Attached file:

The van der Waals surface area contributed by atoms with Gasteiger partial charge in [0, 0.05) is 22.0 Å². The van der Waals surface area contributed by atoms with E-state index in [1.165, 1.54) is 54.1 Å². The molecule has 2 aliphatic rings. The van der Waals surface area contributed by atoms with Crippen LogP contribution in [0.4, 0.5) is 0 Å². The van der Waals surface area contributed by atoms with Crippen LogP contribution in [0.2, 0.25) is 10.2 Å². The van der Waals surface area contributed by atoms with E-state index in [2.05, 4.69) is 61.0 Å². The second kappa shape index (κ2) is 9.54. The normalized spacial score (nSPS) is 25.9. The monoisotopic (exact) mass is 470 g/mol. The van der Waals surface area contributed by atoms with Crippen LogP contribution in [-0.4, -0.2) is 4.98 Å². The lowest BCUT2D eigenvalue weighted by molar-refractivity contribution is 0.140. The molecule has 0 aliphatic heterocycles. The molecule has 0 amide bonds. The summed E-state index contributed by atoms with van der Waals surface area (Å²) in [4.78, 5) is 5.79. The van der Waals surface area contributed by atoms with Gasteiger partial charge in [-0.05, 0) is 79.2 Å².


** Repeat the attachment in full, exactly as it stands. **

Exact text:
The van der Waals surface area contributed by atoms with Gasteiger partial charge in [0, 0.05) is 22.0 Å². The van der Waals surface area contributed by atoms with E-state index in [1.165, 1.54) is 54.1 Å². The molecule has 2 aliphatic rings. The van der Waals surface area contributed by atoms with Crippen LogP contribution in [0.4, 0.5) is 0 Å². The van der Waals surface area contributed by atoms with Crippen LogP contribution in [0.2, 0.25) is 10.2 Å². The van der Waals surface area contributed by atoms with E-state index in [2.05, 4.69) is 61.0 Å². The second kappa shape index (κ2) is 9.54. The normalized spacial score (nSPS) is 25.9. The monoisotopic (exact) mass is 470 g/mol. The van der Waals surface area contributed by atoms with Crippen LogP contribution in [-0.4, -0.2) is 4.98 Å². The lowest BCUT2D eigenvalue weighted by molar-refractivity contribution is 0.140. The molecule has 0 aliphatic heterocycles. The molecule has 0 amide bonds. The summed E-state index contributed by atoms with van der Waals surface area (Å²) in [4.78, 5) is 5.79. The van der Waals surface area contributed by atoms with Gasteiger partial charge in [-0.05, 0) is 79.2 Å².